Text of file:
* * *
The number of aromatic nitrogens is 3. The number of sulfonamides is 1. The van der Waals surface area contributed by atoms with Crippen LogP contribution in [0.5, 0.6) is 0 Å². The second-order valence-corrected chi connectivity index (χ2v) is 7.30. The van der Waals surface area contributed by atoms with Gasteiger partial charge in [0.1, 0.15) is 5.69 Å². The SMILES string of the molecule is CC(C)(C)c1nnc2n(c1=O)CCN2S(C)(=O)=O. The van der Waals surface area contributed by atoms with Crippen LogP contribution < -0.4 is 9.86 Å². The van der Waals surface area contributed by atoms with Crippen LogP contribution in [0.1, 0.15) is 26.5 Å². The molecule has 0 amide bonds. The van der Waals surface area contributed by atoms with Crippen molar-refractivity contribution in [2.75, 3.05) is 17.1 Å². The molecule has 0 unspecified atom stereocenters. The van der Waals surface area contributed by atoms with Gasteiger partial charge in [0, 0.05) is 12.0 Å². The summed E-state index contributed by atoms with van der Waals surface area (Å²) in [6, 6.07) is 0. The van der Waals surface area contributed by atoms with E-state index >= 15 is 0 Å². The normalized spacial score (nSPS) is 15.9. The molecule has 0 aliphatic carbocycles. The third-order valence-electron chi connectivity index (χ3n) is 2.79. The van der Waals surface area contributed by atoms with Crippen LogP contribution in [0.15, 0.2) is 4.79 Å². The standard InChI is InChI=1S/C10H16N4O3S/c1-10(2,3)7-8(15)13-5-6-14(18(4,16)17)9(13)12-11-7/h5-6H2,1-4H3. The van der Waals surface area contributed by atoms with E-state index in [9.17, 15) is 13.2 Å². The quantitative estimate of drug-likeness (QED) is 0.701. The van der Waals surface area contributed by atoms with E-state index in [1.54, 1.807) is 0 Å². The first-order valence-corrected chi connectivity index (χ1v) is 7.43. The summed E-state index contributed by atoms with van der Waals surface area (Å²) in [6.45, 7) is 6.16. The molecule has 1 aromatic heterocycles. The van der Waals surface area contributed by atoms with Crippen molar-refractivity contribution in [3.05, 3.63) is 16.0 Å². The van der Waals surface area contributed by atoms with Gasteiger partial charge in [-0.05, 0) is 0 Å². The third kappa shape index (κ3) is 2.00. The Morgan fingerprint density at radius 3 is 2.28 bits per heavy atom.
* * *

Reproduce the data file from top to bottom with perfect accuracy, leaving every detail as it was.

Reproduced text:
The number of aromatic nitrogens is 3. The number of sulfonamides is 1. The van der Waals surface area contributed by atoms with Crippen LogP contribution in [0.5, 0.6) is 0 Å². The second-order valence-corrected chi connectivity index (χ2v) is 7.30. The van der Waals surface area contributed by atoms with Gasteiger partial charge in [0.1, 0.15) is 5.69 Å². The SMILES string of the molecule is CC(C)(C)c1nnc2n(c1=O)CCN2S(C)(=O)=O. The van der Waals surface area contributed by atoms with Crippen LogP contribution < -0.4 is 9.86 Å². The van der Waals surface area contributed by atoms with Crippen LogP contribution in [0.1, 0.15) is 26.5 Å². The molecule has 0 amide bonds. The van der Waals surface area contributed by atoms with Crippen molar-refractivity contribution in [2.75, 3.05) is 17.1 Å². The molecule has 0 unspecified atom stereocenters. The van der Waals surface area contributed by atoms with Gasteiger partial charge in [0, 0.05) is 12.0 Å². The summed E-state index contributed by atoms with van der Waals surface area (Å²) in [6, 6.07) is 0. The van der Waals surface area contributed by atoms with E-state index >= 15 is 0 Å². The normalized spacial score (nSPS) is 15.9. The molecule has 0 aliphatic carbocycles. The third-order valence-electron chi connectivity index (χ3n) is 2.79. The van der Waals surface area contributed by atoms with Crippen LogP contribution in [0.15, 0.2) is 4.79 Å². The standard InChI is InChI=1S/C10H16N4O3S/c1-10(2,3)7-8(15)13-5-6-14(18(4,16)17)9(13)12-11-7/h5-6H2,1-4H3. The van der Waals surface area contributed by atoms with E-state index in [9.17, 15) is 13.2 Å². The quantitative estimate of drug-likeness (QED) is 0.701. The van der Waals surface area contributed by atoms with E-state index in [1.54, 1.807) is 0 Å². The first-order valence-corrected chi connectivity index (χ1v) is 7.43. The summed E-state index contributed by atoms with van der Waals surface area (Å²) in [6.45, 7) is 6.16. The molecule has 1 aromatic heterocycles. The van der Waals surface area contributed by atoms with Crippen molar-refractivity contribution in [3.05, 3.63) is 16.0 Å². The van der Waals surface area contributed by atoms with Gasteiger partial charge in [-0.05, 0) is 0 Å². The third kappa shape index (κ3) is 2.00. The Morgan fingerprint density at radius 3 is 2.28 bits per heavy atom.